THE CIRCUIT COURT OF SCOTT COUNTY Jeffrey S. Hamilton, Judge.
Stephen L. Forster, Assistant Attorney General (Mark R.
Herring, Attorney General, on brief), for appellant.
E. Phillips (Phillips & Thomas Law, PLLC, on brief), for
Present: Judges Petty, Beales and O'Brien Argued at
WILLIAM G. PETTY JUDGE.
to Code § 19.2-398(C),  the Commonwealth appeals the
sentence the trial court imposed upon Shawn Lynn Botkin after
he pled guilty to two counts of possession of a firearm by a
convicted nonviolent felon, in violation of Code §
18.2-308.2(A). The Commonwealth contends that the trial court
erred in running the sentences for Botkin's two
convictions concurrently when by statute the trial court was
mandated to run the sentences consecutively. We agree with
the Commonwealth. We reverse the trial court insofar as it
imposed a concurrent sentence, vacate that portion of the
sentence, and remand for sentencing consistent with this
pled guilty to two counts of possession of a firearm by a
nonviolent felon, in violation of Code § 18.2-308.2(A).
Code § 18.2-308.2(A) requires,
Any person who violates this section shall be guilty of a
Class 6 felony. However, any person who violates this section
by knowingly and intentionally possessing or transporting any
firearm and who was previously convicted of a violent felony
as defined in § 17.1-805 shall be sentenced to a
mandatory minimum term of imprisonment of five years. Any
person who violates this section by knowingly and
intentionally possessing or transporting any firearm and who
was previously convicted of any other felony within the prior
10 years shall be sentenced to a mandatory minimum term of
imprisonment of two years. The mandatory minimum terms of
imprisonment prescribed for violations of this section
shall be served consecutively with any other
trial court sentenced Botkin to five years for each
conviction and suspended three years of each sentence. Botkin
was thereby left with two active sentences of two years each
in accordance with the mandatory minimums required by Code
§ 18.2-308.2(A). Botkin requested that the two sentences
run concurrently, suggesting that the language of the statute
would allow for that disposition. The Commonwealth argued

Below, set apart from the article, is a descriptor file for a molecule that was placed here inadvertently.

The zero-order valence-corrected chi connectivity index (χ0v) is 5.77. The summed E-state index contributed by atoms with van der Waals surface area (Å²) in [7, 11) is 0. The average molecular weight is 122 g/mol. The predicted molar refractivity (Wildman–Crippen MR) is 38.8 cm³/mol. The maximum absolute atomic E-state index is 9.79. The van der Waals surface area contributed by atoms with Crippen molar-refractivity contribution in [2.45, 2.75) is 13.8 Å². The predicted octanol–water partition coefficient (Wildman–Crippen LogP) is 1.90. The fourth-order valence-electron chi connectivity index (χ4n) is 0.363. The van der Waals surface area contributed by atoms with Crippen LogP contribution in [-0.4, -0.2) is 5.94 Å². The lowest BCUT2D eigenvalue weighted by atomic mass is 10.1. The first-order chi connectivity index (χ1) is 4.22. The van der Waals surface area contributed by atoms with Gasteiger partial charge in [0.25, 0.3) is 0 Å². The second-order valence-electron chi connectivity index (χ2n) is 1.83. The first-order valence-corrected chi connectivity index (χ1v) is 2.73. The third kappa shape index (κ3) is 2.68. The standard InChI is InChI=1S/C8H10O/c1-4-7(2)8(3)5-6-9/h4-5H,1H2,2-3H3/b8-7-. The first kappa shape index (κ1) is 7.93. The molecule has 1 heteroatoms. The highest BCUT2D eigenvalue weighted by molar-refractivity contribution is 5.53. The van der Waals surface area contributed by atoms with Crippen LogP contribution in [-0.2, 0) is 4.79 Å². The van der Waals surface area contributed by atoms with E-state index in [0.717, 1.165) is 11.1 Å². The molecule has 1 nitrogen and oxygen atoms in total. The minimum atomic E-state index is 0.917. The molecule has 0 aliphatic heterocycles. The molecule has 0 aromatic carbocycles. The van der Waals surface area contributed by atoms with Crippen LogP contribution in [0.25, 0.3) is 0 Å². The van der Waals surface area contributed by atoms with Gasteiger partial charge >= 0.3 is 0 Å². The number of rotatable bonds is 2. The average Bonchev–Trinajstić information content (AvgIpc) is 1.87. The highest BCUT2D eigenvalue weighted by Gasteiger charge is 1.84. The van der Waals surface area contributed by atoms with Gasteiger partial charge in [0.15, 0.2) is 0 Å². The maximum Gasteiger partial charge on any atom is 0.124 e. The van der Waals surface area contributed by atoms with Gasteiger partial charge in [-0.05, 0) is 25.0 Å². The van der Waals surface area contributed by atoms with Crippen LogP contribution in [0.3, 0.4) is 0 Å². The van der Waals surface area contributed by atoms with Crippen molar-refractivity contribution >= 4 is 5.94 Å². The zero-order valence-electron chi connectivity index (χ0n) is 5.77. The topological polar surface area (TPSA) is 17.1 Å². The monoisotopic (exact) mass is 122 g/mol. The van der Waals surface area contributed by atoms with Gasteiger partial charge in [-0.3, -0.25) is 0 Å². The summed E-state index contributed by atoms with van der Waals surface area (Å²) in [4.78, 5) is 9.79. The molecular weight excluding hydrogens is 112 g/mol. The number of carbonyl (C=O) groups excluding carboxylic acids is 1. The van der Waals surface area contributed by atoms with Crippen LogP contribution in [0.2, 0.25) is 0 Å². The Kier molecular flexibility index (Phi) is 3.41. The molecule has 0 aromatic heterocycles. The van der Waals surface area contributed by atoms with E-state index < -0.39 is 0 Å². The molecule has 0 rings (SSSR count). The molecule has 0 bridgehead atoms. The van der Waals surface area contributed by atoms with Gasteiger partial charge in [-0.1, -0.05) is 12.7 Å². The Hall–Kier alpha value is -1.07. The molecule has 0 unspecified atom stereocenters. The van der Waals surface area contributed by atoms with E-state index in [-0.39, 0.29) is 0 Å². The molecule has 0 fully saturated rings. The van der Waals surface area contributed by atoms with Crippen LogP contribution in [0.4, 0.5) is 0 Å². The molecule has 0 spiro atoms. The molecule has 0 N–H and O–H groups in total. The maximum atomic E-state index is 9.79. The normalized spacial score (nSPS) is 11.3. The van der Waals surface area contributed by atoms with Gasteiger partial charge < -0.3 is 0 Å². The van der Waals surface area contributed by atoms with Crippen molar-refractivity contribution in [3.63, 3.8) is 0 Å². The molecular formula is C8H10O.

that the language of the statute requires the two mandatory
minimum sentences to run consecutively. The trial court
ordered the two sentences to run "concurrent to each
other"; the Commonwealth appealed.
issue before this Court is a question of statutory
interpretation, which we review de novo. Brown
v. Commonwealth, 284 Va. 538, 542, 733 S.E.2d 638, 640
primary rule of statutory construction is quite clear.
"When a statute is unambiguous, we must apply the plain
meaning of that language." Altizer v.
Commonwealth, 63 Va.App. 317, 323, 757 S.E.2d 565, 568
(2014) (quoting Brown v. Lukhard, 229 Va. 316, 321,
330 S.E.2d 84, 87 (1985)). "If . . . the intention of
the legislature is perfectly clear from the language used,
rules of construction are not to be applied. We are not
allowed to construe that which has no need of
construction." Temple v. City of Petersburg,
182 Va. 418, 422-23, 29 S.E.2d 357, 358 (1944). "In such
circumstances, a court may look only to the words of the
statute to determine its meaning. The intention of the
legislature must be determined from those words, unless a
literal construction would result in a manifest
absurdity." Hubbard v. Henrico Ltd. P'ship,
255 Va. 335, 339, 497 S.E.2d 335, 337 (1998). "[W]e will
not apply 'an unreasonably restrictive interpretation of
the statute' that would subvert the legislative intent
expressed therein." Armstrong v. Commonwealth,
263 Va. 573, 581, 562 S.E.2d 139, 144 (2002) (quoting
Ansell v. Commonwealth, 219 Va. 759, 761, 250 S.E.2d
760, 761 (1979)). Furthermore, "when one statute speaks
to a subject in a general way and another deals with a part
of the same ...